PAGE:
When bad things happen to other people

Years ago, I was involved in a family tragedy so startling and heartbreaking that it made the front page of not only my local newspaper, but “People” and “The National Enquirer.” I’m not going to tell you anything about it. This means that you won’t be able to Google the worst day of my life and read about it while sipping your morning coffee.

But you probably want to.

I’m guessing that at least a few of the people reading this have already plugged my name into a search engine, just to check.

I’ve never understood why people get a kick out of reading about the awful things that happen to others. All I know is that Schadenfreude is alive and well on the internet, and that somebody out there is making a mint off our collective morbid curiosity. I know this because of the teasers for tragic news stories that constantly turn up when I’m online.

Here are a few stories I didn’t read this month:

Seven year old falls from chairlift to death.
Mom does the unthinkable to her baby.
Tragic end to search for coach’s son.
Chainsaw attack caught on film.
Police make grisly find in storage unit.

What makes a person see a link like “Her young life was snuffed out” and think “I’ve got to know more about that!“

Don’t tell me you’re just keeping up with the news. This stuff isn’t news. These are, for the most part, private tragedies. What you’re doing is indulging in voyeurism, plain and simple. It’s only human nature. I’ve felt the lure of those links myself. I might be clicking up a storm too, if I didn’t know what it actually feels like to be at the heart of one of those stories. I guess we’re hard-wired to pay attention when bad things happen to other people. But that doesn’t mean we have to.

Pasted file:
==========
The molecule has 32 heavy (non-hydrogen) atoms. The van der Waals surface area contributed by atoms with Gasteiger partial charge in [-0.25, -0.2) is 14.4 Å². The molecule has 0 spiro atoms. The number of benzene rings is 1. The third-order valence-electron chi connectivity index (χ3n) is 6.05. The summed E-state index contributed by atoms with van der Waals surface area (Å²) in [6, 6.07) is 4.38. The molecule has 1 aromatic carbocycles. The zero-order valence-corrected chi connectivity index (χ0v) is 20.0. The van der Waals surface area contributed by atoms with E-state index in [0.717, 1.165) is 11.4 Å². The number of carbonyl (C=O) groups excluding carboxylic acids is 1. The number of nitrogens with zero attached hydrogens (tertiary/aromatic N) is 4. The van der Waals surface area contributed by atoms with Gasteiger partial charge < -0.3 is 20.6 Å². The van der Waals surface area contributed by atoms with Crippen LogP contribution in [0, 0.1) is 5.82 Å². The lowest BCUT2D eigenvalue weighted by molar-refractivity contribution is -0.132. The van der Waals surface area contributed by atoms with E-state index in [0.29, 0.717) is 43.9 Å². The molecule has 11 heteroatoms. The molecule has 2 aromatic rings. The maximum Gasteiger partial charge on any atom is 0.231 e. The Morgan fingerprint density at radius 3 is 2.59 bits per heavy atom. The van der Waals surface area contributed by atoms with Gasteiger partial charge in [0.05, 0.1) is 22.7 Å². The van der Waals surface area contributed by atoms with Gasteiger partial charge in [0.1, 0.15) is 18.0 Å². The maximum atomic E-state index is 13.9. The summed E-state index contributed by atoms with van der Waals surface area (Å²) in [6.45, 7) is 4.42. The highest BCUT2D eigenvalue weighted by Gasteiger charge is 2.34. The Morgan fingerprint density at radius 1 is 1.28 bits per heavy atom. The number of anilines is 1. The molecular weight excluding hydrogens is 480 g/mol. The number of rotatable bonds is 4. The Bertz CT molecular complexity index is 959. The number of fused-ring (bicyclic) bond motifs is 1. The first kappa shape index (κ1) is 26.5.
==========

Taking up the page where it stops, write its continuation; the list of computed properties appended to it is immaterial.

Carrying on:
Here some links I have clicked:

Dog saves own life by phoning police.
Fish get very romantic in tank.
Thirteen year old saves bus full of kids.
Lost Japanese parakeet tells police its home address.

I know — this isn’t news either. But, for a moment, these stories make the world seem a sweeter, brighter place. Thankfully, it’s also human nature to want to share the good things.

I know a woman who clicks on tragedy links so she can offer up a prayer for the people affected. I respect this. But for the rest of us, can we have a little common decency and give those links a pass? If enough people boycotted them, nobody would profit from them, and maybe they’d go away.

Will tragedy itself go away if we only read stories about teens who save lives and ignore stories about children plunging to their deaths? Of course not. But we could make a small and positive change in ourselves, encouraging our better nature instead of letting our Schadenfreude run wild.

Will that make this world a better place? Try it and see.

(This essay first appeared on www.womensvoicesforchange.org)

Join the Conversation

  • http://feministing.com/members/azure156/ Jenny Gonzalez-Blitz

    I read both types of news stories (along with others). Sometimes people seek to understand how these things can go wrong. Sometimes a tragedy exposes other types of inequity in our society and raises questions about why those things are (as with the brutal murder of Trayvon Martin.) Sometimes people may follow a link because they have relatives or friends in the area where the tragedy occurred. Some people may be voyeuristic, but I don’t know that one motive applies to everyone, or that a refusal to read news stories about tragedies will change the degree with which they happen. (Of course, I’m also the self-appointed antichrist to the positive thinking movement. I mean, sometimes Barbara Ehrenreich needs a day off.)

    FWIW I think I know your name more through comics–an anthology with DiMassa, Camper, etc than a new story. Or is that someone else by the same name?